3. Stardust Memories
If you have done anything that has been successful and popular among the general public, then this movie is a must see for you.
In Stardust Memories, Woody Allen plays Sandy Bates, a filmmaker who relives his glorious personal history during a tribute festival. The identity he created in his filmmaking past doesn’t seem to satisfy him anymore, and he wants to follow a whole different path. He encounters resistance though, by all kinds of people (audience, producers, etc) who loved his former identity and do not accept the change.
The loneliness of this identity crisis is perfectly portrayed during the initial train scene, one of the most powerful scenes ever shot. Sandy is trapped inside a train car full of bleak, silent people, while another train car full of joyful people laughing and talking passes by. Sandy tries to escape his train car, but all exits are locked.
Creating a fixed personal identity is a very dangerous thing, especially when it is an identity that other people cling to in regards to you, e.g. if you write certain types of books, or make certain type of music. Enough time passes, and you look back and realize that it was all fine and dandy then, but you are a different person now. And then you realize you are trapped inside a very specific box you have created for yourself, from which escaping seems impossible, or, at least, not possible without taking a lot of damage.
4. Whatever Works
What’s it like to be a person of slightly above average intelligence, trying to navigate life around people who are incapable of critical thinking? It can get frustrating at times. It’s not a really big deal though, it’s not a tormenting experience (mostly!) Sure, but how about being a person belonging to the top 1% of the top 1% of genius? Is that frustration raised to the power of 10? Of 100? Is life tolerable when everyone around you looks like a bumbling idiot in your eyes?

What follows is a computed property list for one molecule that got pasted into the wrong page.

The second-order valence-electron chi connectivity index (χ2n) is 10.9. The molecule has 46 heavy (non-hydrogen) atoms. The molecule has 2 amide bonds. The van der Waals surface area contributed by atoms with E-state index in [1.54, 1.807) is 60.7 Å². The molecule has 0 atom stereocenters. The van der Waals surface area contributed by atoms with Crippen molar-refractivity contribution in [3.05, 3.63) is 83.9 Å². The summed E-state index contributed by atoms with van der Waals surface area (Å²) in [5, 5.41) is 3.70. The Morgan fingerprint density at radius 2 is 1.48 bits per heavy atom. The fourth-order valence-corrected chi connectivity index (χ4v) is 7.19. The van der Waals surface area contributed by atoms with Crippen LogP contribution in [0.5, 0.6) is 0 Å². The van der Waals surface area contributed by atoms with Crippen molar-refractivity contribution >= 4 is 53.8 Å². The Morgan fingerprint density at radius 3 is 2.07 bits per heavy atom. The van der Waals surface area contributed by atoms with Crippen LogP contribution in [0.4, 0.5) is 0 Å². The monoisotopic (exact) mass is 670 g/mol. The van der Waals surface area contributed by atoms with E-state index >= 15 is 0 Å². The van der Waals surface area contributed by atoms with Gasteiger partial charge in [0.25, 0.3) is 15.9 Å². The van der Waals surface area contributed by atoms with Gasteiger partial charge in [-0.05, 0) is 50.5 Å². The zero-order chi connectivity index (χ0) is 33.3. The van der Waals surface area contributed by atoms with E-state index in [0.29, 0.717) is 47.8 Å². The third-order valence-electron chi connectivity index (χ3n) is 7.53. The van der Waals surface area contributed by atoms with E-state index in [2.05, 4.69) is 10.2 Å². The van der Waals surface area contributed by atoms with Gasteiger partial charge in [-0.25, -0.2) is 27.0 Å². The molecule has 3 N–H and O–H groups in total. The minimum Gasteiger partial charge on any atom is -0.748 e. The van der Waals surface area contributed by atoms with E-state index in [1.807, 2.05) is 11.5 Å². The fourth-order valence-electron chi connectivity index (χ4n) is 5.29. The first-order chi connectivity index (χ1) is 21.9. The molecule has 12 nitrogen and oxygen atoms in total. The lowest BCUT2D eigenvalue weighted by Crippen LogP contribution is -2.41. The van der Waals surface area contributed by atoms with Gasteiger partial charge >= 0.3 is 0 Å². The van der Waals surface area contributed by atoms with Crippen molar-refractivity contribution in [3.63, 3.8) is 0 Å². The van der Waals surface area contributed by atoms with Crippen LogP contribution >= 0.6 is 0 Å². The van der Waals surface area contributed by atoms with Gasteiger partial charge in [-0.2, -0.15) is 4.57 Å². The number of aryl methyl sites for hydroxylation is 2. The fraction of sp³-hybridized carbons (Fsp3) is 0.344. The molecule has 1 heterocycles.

This is what Woody Allen tries to answer in Whatever Works, through his super-intelligent hero, Boris (Larry David). Boris, whose genius makes him capable of realizing that there is an audience watching him, and interacts with it, is unable to live the everyday life of a regular human, resulting in him having tried to kill himself more than once. Melody (Evan Rachel Wood) enters his life and manages to make him, not find meaning in life, certainly (this is Woody Allen, after all, not Nora Ephron), but at least tilt his point of view a little and accept that life is livable as long as you go with whatever works.
In a world where the majority believes they themselves are smart while the others are idiots, a lot of people will identify with this movie, thinking they are in Boris’ shoes. But that’s not a bad thing. Ignorance is bliss, they say, and the very few that are indeed in Boris’ shoes probably, like Boris, find it very hard to find any meaning in existence.
5. Irrational Man
What about someone who is not at the top percent of genius, but is however highly intelligent, as well as a studier and professor of philosophy? Does philosophy help find meaning in life? Or does it make matters worse.
According to Allen, it can drive into such boredom, which, paired with arrogance, can result into a person becoming a murderer, and one who can perfectly feel justification for their actions at that. That’s exactly what Prof. Abe Lucas (Joaquin Phoenix) does in order to feel like life’s worth living again. When he realizes that he’s found out and may spent his new acquired joy for life from behind bars, he doesn’t hesitate to consider murder again.
If there’s something really depressing here is, same as in Whatever Works, that the more you think about life, the less satisfied with it you’re going to be. Sometimes though, seeing ignorance around you may result in developing an arrogance that will lead you down questionable paths. Both Irrational Man and Whatever Works seem to suggest that happiness and a thinking mind cannot coexist.